333 E Wonderview Ave, Estes Park, CO 80517 | 970-577-4000 | Stanley Hotel
Patterson Inn – Denver
With charming brownstone facing and ornate, storybook spires, at first glance, the Patterson Inn looks like nothing more than a stately Capitol Hill mansion. Constructed in 1890, this building is one of the oldest in Denver––and one of the most haunted, according to some.
During the 1970s, the Patterson Inn underwent renovations, which is when strange things began to occur around the property.
Construction crews were fed up after arriving at the hotel to see their work undone multiple times, so they brought in guard dogs to keep vandals away from the site overnight. The following morning, the dogs were found dead on the sidewalk. Construction workers at the scene believed they’d jumped from a third-floor window.
Today, the mansion is known for converting paranormal skeptics into full-blown believers, as portrayed in the documentary film The Castle Project. While critics panned the documentary for playing up supernatural experiences and its palpable corniness, many believe that true and unexplainable events are a regular occurrence at the Patterson Inn.
420 E 11th Ave, Denver, CO 80203 | 303-955-5142 | Patterson Inn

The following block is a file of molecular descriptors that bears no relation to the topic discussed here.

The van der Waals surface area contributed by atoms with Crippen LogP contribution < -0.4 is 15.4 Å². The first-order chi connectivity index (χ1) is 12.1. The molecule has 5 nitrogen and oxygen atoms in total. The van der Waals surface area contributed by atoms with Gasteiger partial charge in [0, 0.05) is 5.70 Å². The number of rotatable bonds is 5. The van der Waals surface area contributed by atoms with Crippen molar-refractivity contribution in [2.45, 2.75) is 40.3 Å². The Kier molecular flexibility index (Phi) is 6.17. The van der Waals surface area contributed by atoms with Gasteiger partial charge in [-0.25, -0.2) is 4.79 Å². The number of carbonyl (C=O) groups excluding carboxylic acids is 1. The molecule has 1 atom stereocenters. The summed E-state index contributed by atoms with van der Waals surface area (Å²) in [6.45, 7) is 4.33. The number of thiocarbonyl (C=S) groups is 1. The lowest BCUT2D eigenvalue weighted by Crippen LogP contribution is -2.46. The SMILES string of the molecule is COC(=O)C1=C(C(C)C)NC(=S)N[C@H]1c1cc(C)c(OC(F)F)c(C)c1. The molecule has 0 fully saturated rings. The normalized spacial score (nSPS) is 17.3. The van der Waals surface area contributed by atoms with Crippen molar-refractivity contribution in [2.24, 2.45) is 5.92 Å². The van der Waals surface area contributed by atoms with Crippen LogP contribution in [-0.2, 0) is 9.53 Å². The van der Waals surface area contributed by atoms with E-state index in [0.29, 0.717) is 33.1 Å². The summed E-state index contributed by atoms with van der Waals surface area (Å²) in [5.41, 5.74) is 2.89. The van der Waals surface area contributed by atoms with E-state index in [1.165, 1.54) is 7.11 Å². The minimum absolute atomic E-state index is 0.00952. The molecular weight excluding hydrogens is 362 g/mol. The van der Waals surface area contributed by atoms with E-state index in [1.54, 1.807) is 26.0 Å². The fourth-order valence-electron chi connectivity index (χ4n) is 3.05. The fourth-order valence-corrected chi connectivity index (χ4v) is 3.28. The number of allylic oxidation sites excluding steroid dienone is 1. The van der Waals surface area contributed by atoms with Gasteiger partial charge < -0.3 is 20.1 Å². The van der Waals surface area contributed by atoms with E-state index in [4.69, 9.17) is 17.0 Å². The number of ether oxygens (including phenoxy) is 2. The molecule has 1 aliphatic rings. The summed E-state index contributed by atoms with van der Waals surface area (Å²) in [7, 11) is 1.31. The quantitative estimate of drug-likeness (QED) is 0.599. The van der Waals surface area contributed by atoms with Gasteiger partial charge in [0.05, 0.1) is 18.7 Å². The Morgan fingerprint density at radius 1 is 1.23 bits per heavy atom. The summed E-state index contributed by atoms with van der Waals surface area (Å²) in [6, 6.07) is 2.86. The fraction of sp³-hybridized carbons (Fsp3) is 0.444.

Hand Hotel B&B – Fairplay
For decades, Fairplay’s Hand Hotel has been the location of some of the most terrifying or outlandish claims of paranormal activity, depending on who you ask. In 2010, a paranormal investigator claimed they were touched by an apparition that left a “burning sensation” on their body. Others claim a “demonic dog” lurks in the building’s basement.
But while these claims might be quickly dismissed by some, the hotel’s ghostly reputation was serious enough to inspire a news crew to film a story about ghostly happenings there during the 1980s. Now available on YouTube, interviews of the staff portray a hotel that was constantly haunted by mischievous and sometimes threatening spirits.
By the end of the segment, unexplainable events caught on tape seemed to have convinced the news team that the hotel staff members were being truthful. Unlike other hotels that embrace their haunted reputations, these days the Hand Hotel seems to pride itself more on its quaint, nostalgic trappings than on ghosts or demon dogs.
531 Front St, Fairplay, CO 80440 | 719-836-3595 | Hand Hotel
The Victor Hotel – Victor